Dietary supplement use and prostate cancer risk in the Carotene and Retinol Efficacy Trial.

Publication Type:

Journal Article


Cancer epidemiology, biomarkers & prevention : a publication of the American Association for Cancer Research, cosponsored by the American Society of Preventive Oncology, Volume 18, Issue 8, p.2202-6 (2009)


2009, Aged, Carotenoids, Center-Authored Paper, Dietary Supplements, Double-Blind Method, Humans, Lung Neoplasms, Male, Middle Aged, Neoplasm Staging, Nutrition Assessment Core Facility, Prostatic Neoplasms, Public Health Sciences Division, Risk Factors, Shared Resources, Smoking, Vitamin A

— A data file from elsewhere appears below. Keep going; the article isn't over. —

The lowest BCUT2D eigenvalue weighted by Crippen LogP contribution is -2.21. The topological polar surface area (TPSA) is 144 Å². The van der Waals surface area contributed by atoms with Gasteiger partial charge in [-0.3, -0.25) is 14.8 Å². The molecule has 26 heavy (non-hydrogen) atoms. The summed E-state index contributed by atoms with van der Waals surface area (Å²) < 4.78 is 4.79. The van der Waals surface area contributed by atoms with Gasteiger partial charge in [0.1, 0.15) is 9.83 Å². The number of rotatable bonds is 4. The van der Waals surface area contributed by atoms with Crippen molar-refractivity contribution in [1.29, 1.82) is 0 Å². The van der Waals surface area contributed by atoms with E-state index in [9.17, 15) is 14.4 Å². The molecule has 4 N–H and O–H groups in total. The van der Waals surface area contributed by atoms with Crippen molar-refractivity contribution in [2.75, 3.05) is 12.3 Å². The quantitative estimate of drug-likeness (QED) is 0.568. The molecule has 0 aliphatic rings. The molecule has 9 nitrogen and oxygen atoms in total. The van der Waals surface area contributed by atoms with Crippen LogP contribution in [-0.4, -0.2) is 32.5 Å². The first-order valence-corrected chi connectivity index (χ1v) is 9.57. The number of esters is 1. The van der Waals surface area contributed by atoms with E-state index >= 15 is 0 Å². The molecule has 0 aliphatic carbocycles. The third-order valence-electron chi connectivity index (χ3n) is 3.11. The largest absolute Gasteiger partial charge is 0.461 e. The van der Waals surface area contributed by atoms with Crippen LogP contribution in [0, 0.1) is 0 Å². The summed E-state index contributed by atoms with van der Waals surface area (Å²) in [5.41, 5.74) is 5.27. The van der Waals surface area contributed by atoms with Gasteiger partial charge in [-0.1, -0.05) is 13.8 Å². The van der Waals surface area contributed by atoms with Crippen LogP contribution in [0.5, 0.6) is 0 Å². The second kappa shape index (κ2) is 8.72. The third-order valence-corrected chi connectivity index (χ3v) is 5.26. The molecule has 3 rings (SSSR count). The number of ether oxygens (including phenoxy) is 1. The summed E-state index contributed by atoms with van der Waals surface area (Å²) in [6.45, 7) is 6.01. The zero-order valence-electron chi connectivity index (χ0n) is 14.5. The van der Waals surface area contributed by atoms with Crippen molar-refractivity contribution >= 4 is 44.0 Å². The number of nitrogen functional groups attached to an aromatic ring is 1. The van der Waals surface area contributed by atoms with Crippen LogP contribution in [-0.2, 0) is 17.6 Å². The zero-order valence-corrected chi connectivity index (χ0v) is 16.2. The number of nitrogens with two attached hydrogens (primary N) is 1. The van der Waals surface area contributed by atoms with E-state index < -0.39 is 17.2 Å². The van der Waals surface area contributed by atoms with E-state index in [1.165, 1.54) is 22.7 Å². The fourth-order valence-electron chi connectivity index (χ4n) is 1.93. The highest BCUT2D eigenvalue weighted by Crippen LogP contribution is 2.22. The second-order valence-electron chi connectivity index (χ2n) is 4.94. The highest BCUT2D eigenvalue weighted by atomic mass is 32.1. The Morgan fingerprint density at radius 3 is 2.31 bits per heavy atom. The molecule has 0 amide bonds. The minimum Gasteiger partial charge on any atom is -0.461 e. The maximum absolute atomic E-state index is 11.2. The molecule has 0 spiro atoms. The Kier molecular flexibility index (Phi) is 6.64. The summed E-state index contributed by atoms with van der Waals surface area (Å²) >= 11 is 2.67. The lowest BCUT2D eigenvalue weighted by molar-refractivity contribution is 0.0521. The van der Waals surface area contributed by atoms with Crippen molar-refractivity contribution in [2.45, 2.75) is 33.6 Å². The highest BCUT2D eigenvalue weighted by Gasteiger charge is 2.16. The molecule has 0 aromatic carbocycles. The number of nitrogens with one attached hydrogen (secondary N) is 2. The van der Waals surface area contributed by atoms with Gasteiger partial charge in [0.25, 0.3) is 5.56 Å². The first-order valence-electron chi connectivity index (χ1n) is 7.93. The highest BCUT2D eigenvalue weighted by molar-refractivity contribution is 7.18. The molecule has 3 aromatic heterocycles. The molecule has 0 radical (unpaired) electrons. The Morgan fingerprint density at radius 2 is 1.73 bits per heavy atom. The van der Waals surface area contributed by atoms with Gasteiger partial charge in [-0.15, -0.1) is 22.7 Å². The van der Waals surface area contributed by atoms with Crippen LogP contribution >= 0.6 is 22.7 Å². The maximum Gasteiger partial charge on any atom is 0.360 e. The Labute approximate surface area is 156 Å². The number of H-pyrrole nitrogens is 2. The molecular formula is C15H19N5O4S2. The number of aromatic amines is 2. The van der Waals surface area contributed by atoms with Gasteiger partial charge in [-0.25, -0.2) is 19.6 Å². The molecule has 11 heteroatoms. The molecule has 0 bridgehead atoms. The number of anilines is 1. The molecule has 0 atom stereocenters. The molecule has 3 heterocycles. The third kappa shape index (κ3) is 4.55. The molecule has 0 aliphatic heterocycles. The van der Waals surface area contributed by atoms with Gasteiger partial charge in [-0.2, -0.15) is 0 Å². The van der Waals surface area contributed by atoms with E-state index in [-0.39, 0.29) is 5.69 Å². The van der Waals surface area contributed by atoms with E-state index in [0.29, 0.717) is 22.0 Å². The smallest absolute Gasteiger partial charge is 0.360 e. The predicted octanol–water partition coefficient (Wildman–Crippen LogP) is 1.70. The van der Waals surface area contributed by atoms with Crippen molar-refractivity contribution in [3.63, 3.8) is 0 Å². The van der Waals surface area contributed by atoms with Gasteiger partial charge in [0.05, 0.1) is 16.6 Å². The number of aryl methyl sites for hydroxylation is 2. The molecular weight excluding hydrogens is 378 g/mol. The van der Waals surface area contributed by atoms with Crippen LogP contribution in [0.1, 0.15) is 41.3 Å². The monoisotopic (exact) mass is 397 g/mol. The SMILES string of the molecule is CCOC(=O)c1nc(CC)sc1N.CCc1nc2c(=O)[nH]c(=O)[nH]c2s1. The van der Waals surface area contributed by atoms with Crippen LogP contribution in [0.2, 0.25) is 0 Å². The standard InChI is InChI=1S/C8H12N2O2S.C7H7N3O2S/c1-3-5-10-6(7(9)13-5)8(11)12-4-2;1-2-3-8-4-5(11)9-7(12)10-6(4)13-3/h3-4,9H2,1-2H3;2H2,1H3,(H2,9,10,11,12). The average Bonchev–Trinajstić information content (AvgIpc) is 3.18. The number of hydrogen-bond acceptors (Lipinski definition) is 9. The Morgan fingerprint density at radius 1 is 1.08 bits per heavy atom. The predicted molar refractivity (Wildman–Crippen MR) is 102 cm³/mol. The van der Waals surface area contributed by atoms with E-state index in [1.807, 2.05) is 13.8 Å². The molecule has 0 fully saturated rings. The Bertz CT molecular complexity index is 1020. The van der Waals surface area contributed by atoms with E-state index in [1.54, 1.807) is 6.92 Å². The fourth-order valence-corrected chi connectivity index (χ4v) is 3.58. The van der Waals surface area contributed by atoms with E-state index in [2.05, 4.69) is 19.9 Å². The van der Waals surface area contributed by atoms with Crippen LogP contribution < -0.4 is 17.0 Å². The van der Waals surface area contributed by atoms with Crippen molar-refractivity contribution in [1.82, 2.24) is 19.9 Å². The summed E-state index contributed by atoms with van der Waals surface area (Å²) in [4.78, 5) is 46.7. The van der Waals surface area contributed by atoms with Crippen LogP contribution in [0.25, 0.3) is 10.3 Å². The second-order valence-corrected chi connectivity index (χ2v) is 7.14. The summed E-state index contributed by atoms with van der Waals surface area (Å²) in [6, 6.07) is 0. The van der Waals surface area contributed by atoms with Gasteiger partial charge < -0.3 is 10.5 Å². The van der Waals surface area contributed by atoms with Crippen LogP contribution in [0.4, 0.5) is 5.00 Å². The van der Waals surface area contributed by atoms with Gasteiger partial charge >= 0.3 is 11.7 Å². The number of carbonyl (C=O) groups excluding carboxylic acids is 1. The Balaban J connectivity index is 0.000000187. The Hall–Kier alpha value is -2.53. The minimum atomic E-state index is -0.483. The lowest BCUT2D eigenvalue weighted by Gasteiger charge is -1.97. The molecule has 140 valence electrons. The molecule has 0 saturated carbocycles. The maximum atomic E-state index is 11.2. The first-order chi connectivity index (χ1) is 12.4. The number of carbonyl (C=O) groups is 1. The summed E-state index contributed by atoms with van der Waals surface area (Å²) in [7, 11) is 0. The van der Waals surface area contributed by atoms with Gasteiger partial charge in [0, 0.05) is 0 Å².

We investigated dietary supplement use and prostate cancer risk in the Carotene and Retinol Efficacy Trial (CARET). CARET was a randomized, double-blinded, placebo-controlled trial testing a daily dose of 30 mg beta-carotene + 25,000 IU retinyl palmitate for lung cancer prevention (1985-1996; active follow-up occurred through 2005). Secondary outcomes, including prostate cancer, were also assessed. Participants were queried about dietary supplements, health history, family history of cancer, smoking, and lifestyle habits. Cox proportional hazards regression estimated multivariate-adjusted relative risk [and 95% confidence intervals (95% CI)] of prostate cancer for dietary supplement users and nonusers with or without the high-dose CARET vitamins during the intervention and postintervention phases. After an average of 11 years of follow-up, 890 prostate cancer cases were reported. Neither the CARET nor other supplements were associated with total prostate cancer risk. For aggressive prostate cancer, men in the CARET intervention arm who used additional supplements had a relative risk for aggressive prostate cancer (Gleason >or=7 or stage III/IV) of 1.52 (95% CI, 1.03-2.24; P < 0.05), relative to all others. These associations disappeared in the postintervention period (0.75; 95% CI, 0.51-1.09). Conversely, there was no association of CARET + other supplements with nonaggressive disease, relative to all others. There was no effect modification by smoking or time on CARET intervention in any analyses. CARET only included smokers, so findings reported here may not apply to nonsmokers. Our results are consistent with other studies suggesting that dietary supplements may influence prostate cancer risk.